Millions around the world watched on a cold January 20 as the first African American was sworn into the office of the American presidency. With an unprecedented move, Black, Hispanic, and Asian voters took to the voting booths with the same vigor as their white counterparts.

However, instead of positively reinforcing and continuing 2008 efforts to create large voter turnouts, state legislations across the nation have made it a top priority to suppress as many votes as possible in the next presidential election and all those moving forward.

“In 2008 we saw almost no gap in black voting percentage versus white voting percentage,” said NAACP Legal Defense Fund Director, John Payton. “What we’ve seen since 2008 are concerted efforts to take our voting percentage down at the traumatic expense of African American and Latino voters.”

Passing legislation in 14 states with a total of 25 new measures, Americans nationwide are experiencing the largest voter suppression campaign since the heyday of the Civil Rights Movement.

South Carolina, Tennessee, and six other states have now implemented strict identification requirements for any who plan to cast a vote in an official election, causing thousands of students and minority voters across the country to cry foul.

Under the new voter ID laws in states like Texas, students who are attending universities and colleges from out of state are still required to show either a state or U.S. issued ID, which excludes school IDs. Minorities are generally at higher risk for disenfranchisement with new ID laws because in order to obtain a state ID card, one has to present supporting items, such as an original birth certificate which may cost as much as $22 to replace in some states.

Furthermore, the elderly face possible disenfranchisement because they were born in times where minority birth records were not regularly issued or tracked, as in the case of Lillie Lewis, a 78-year-old Mississippian who was told by the state there was no record of her birth, leaving her no other avenues to secure a state ID for voting.

Supporters of the ID measure point to voter fraud as one reason for the new restriction, even though reports in Defending Democracy, a 63-page report released by the NAACP on voter suppression tactics, prove that impersonation at voting sites is a rare occurrence. Since 2000 there have only been 9 cases of in-person voter fraud at polls, a time period where over 400 million American people have exercised their right to vote.

Voter suppression tactics are even bolder in states where there are clear violations of the National Voter Registration Act of 1993 (NVRA), which requires all businesses that serve persons with disabilities or on public assistance to also provide registration services. States such as Louisiana, where registration at public assistance offices has fallen 88 percent since its implementation, Georgia, Michigan and Texas all faced accusations of non-compliance with the NVRA in 2011.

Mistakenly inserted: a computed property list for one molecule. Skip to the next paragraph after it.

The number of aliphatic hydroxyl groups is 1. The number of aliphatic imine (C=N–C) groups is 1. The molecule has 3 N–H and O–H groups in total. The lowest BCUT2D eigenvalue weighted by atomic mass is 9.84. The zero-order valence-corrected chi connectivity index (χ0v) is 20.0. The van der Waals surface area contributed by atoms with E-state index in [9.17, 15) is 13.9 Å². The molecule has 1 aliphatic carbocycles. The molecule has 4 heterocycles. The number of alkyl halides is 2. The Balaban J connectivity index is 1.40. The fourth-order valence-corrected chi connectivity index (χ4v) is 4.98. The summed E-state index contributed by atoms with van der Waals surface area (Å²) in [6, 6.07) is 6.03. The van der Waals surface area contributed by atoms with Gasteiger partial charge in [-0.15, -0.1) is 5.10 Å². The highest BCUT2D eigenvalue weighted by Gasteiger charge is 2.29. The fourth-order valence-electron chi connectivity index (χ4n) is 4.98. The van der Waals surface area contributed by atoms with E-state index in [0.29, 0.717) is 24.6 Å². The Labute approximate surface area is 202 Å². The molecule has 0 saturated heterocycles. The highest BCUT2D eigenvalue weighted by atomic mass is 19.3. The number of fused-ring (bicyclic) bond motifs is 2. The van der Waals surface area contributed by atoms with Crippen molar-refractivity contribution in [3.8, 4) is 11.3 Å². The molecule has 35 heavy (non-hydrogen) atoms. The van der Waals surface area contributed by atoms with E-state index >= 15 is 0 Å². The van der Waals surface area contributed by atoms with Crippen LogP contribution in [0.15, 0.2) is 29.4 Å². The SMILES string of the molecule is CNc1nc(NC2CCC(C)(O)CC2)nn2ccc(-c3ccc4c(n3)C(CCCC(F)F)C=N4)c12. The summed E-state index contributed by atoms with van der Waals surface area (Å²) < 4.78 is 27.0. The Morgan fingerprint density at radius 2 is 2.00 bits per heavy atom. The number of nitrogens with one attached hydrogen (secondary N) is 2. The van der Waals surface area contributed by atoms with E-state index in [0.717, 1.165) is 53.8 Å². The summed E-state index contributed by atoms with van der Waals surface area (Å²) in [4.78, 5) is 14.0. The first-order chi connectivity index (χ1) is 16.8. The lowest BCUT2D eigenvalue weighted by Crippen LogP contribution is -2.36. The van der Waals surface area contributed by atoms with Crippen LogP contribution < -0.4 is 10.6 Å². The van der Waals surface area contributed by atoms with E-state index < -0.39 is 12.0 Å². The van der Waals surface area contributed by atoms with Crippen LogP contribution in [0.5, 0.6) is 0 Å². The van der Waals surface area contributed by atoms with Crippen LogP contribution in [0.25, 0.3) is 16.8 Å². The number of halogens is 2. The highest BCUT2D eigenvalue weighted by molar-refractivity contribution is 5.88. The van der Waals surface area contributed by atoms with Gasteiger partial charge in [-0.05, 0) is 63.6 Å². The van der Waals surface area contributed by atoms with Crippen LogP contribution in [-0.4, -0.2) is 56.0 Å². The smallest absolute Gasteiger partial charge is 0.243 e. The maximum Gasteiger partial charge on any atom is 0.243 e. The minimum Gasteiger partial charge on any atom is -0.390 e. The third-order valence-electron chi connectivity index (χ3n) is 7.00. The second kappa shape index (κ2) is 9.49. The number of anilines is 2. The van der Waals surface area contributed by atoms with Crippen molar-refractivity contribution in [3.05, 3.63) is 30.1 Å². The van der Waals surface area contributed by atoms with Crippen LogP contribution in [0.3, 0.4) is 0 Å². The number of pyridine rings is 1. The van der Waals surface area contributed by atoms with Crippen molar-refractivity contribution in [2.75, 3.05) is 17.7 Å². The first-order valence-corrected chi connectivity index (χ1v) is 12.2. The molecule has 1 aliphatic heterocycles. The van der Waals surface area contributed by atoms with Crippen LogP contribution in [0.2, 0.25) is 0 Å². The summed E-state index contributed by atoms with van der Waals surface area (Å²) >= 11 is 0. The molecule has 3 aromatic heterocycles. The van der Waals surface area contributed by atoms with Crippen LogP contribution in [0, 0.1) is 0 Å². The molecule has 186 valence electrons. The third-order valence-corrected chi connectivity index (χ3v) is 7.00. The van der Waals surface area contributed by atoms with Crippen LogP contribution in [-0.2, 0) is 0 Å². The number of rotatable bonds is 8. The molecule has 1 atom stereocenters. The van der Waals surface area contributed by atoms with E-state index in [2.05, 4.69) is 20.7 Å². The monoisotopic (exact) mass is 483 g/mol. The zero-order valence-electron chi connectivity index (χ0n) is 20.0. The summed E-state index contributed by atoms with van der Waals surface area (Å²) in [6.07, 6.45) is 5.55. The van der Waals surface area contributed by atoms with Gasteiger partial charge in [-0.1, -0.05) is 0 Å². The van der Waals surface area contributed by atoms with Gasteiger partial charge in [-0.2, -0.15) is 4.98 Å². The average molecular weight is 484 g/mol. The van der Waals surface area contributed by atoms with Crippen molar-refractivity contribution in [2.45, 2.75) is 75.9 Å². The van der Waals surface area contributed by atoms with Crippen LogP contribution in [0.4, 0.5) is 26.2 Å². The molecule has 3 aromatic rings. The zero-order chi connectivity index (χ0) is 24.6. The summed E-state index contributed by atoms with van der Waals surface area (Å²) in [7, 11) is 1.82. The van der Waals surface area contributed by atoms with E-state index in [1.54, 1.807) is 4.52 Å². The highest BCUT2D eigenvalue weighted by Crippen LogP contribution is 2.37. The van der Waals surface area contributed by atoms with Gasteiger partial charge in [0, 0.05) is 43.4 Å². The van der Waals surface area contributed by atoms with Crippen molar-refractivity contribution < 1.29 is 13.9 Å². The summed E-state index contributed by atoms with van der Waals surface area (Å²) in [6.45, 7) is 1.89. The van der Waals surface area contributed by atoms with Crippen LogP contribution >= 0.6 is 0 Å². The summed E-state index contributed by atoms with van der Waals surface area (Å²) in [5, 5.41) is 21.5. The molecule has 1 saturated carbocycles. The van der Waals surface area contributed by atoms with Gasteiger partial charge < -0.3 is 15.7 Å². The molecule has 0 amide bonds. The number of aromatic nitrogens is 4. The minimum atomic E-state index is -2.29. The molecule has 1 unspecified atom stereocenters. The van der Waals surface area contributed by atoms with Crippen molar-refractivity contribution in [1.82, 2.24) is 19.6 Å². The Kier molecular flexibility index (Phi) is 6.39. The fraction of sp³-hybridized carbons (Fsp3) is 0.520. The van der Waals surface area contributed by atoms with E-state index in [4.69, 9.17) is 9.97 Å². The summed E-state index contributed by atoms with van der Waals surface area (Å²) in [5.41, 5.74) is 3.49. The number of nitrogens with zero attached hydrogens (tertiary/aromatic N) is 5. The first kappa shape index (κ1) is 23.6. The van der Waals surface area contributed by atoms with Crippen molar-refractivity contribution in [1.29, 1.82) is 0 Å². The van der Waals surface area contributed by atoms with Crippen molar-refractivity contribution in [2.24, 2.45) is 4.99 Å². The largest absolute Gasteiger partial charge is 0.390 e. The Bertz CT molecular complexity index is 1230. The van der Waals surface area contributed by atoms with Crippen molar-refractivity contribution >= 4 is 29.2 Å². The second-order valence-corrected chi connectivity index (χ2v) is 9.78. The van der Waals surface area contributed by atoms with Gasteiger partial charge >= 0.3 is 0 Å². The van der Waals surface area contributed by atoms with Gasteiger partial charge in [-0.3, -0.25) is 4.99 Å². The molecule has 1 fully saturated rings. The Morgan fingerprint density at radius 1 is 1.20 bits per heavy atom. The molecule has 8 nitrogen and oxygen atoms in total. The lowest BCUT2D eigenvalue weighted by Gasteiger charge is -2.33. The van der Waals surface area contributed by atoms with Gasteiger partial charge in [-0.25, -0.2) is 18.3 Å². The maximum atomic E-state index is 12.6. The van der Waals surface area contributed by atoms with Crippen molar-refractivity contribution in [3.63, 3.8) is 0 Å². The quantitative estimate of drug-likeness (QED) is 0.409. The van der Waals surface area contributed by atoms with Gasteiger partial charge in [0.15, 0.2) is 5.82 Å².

“This is the biggest and most coordinated state legislative assault on the vote in more than 100 years,” said NAACP President and CEO Benjamin Jealous in a phone interview. “When you add it all up it is a very cynical strategy to control the outcome or at least unduly influence the outcome by who can vote and what ballots are cast.”

Other evidence of the dramatic step backwards can be seen in the sheer number of days shaved off early in-person voting periods. Prior to the 2008 election, Georgia encouraged voters to take part in the political process by expanding early voting opportunities from one week to 45 days. However, Georgia voters hoping to once again avoid long lines and wait times on Election Day by partaking in early voting now have half the time available in the last election to cast an early vote, with new laws restricting early voting to three weeks.

Advocates for a shorter early voting period place the blame on budget cuts and already underfunded programs even though studies show that a shorter early voting phase will adversely affect budgets. In stunting or completely shutting down early voting periods, more money is spent in creating new election precincts, adding voting machines, and hiring more workers all to prepare for the influx of voters that will be forced to vote on or closer to Election Day.

“This is happening right in front us, this isn’t a sneak attack,” said Payton, who strongly encourages every citizen to speak out against these restrictions that are targeting areas heavily populated by the minority groups that helped put President Obama in office. “We’ve always had to fight for everything we get and maybe we have to fight over and over for those things,” said Payton. “The voting rights act is again under challenge and on its way to the Supreme Court, and we’ll fight to defend it there. But our history is you have to keep fighting for things – we have no permanent victories.”
 

 

Alexis Taylor

AFRO Staff Writer